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"Electric Car for $69 per Month" in Humanizing Tech

When teenager’s first part-time job is their car

I. A Car That Costs Less Than a Cell Phone

One of my friends recently bought an electric car to commute around Orange County and LA. He pays $89 per month for the car, but over $160 per month for his cell phone. Said differently, you can get a massive machine to transport your family for free forever (no gas required) at half the price as your phone. Insane.

In fact, because his car payment is less than $100 per month, he can’t even pay over the internet. $100 is the minimum payment. So, he pays a bit more every month ($105 with the fee). Interestingly, every 9 months he doesn’t have a car payment because he’s been overpaying. I can see the future marketing campaigns now.

Buy 8 months of our $100 car, get 1 month free.

This is the reason teenagers in 2016 don’t measure their independence by the first car on their 16th birthday, but rather by the day they get an iPhone and can install Snapchat for the first time.

Using their phone, they can get an Uber to go anywhere (so who really needs a car?), can learn anything (so who really needs school?), can communicate with anyone (so who needs a dedicated second phone line at the house?). But what’s funny is that this independence costs more than a car payment now.

Our society has just crossed some invisible threshold that we will never come back from.

II. The Deal of the Century

So what’s the car? A Fiat, 500e to be exact. The e stands for electric. Below is the banner image from the website outlining the electric vehicle deal from one of the dealers in the orange county area.

Here’s the fine print for how you can pick one up for yourself:

  • 36 month lease with a 10,000 mile per year limit.
  • $69 price per month requires $2500 down, plus tax, title, license and doc fees, plus a $395 disposition fee at lease end (around $5,000 total).
  • $99 price per month requires $0 down but you still have to pay the other fees, so you’re looking at more like a $2500 total out of pocket to drive away.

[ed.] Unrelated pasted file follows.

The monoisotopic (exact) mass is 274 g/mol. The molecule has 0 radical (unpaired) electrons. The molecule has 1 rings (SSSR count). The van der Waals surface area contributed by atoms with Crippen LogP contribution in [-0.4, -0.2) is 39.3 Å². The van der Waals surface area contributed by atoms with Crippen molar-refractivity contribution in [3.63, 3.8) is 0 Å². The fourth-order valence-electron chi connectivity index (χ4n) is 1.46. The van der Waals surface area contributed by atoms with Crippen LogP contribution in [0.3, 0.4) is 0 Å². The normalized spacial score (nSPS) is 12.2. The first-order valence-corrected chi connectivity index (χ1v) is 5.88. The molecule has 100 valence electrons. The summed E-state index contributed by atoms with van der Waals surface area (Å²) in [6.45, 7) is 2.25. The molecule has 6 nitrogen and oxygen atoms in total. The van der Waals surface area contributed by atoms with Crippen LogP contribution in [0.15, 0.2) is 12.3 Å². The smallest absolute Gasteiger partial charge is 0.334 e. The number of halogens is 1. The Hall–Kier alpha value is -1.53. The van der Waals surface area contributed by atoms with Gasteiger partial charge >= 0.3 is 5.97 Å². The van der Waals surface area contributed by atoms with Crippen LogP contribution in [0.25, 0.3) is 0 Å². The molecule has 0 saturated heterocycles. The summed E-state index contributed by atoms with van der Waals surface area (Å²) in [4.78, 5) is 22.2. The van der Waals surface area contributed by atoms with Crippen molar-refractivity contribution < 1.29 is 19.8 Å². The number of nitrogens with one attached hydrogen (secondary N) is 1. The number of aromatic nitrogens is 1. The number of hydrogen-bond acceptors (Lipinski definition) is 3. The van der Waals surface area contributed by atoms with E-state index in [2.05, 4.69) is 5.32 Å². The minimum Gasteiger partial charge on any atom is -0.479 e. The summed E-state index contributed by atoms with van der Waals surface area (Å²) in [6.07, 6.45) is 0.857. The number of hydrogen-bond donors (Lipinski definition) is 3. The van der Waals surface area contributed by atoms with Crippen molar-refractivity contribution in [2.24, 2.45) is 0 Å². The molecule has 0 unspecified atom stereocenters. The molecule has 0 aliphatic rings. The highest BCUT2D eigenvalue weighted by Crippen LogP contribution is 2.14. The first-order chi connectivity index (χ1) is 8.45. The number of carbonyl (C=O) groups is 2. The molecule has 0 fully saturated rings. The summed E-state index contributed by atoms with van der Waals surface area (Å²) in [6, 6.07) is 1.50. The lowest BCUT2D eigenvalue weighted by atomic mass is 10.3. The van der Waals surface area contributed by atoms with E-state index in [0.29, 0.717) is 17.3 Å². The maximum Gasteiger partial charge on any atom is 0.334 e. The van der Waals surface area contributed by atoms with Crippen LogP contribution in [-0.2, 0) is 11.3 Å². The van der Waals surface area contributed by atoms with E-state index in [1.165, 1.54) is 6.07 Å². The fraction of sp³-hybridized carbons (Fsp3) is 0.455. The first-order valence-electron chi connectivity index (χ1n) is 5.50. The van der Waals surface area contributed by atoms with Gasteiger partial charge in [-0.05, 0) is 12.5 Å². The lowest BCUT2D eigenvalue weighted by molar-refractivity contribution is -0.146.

• California reimburses you from $1000 to $2500 because it’s an electric vehicle.

The interior isn’t too shabby either, you just need to pick your color combo.

The only downside is you have to charge your vehicle every 84 miles, but there’s an app for that (seriously). And that’s enough to get you where you’re going.

III. Teenager’s New Job

As the automakers and tech companies race towards both electric and autonomous cars, we will see a very real race to the bottom of the pricing market. The cost of a $69 car will be offset by ridesharing services.

At $69/month, however, teenagers would buy this car because they could actually make money on the deal.

A 10 minute drive is about $10 on Uber. Let’s assume the driver, or autonomous car owner, gets 30% of that. So, everytime you lend your car out for 15 minutes, you make $3. That’s $12 per hour which means you make more doing that than working in a grocery store, retail, or hosting at a restaurant.

A teenager’s autonomous electric vehicle can make them $12/hour, more than many other first part-time jobs.

You’ll end up tricking out your car, creating new marketing channels, and learning how to become a small business owner. You might start acquiring more vehicles for your personal ride-sharing fleet. And this will become your first job at 16 years old. Or maybe sooner depending on when your parents give you a phone and an autonomous car fleet to manage.

When that happens, we’ve completely up-ended the educational and manufacturing system. We give kids the taste of being their own boss, showing how putting in more time, effort, and smarts can make you beat your competitors with an exponential payoff.

Suddenly, working for the man for “security” seems much less compelling than it once did. And it sets Gen Z out on a totally new vector for their lives. No longer content to follow the plan of: 1) go to school 2) work in a big company for years 3) buy a house in the burbs 4) minimize risk.

Instead, they will be more nomadic, living in different parts of the country or world while their car makes money while they sleep. They will take odd jobs on the internet building Facebook pages, coding up a quick site, creating their own entertainment content, freelancing some design or copywriting.

When everyone in high school is an entrepreneur, what happens to our economy?

Now we’re starting to ask the right questions.

IV. The Future of Cars & Snapchat

The car becomes the accessory to the smart phone, and therefore costs less. Your supercomputer costs more than your car, which you lend out to others. Very soon, you will be able to share your electric, self-driving car fleet with your Snapchat friends.

And once you do that, you’ll be able to “ride shotgun” with your AR goggles, fast tapping between live video streams of your fleet so you can make sure they’re taking care of your car. In fact, the evidence is already there in plain site. You probably just haven’t made the connection yet.

The threshold we’re crossing is about to become a bit more dangerous. But not for the owner of the car. Rather, for the owner of the established system.

— Sean

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Electric Car for $69 per Month was originally published in Humanizing Tech on Medium, where people are continuing the conversation by highlighting and responding to this story.

Read the responses to this story on Medium.



from Stories by Sean Everett on Medium http://ift.tt/2aQOTpF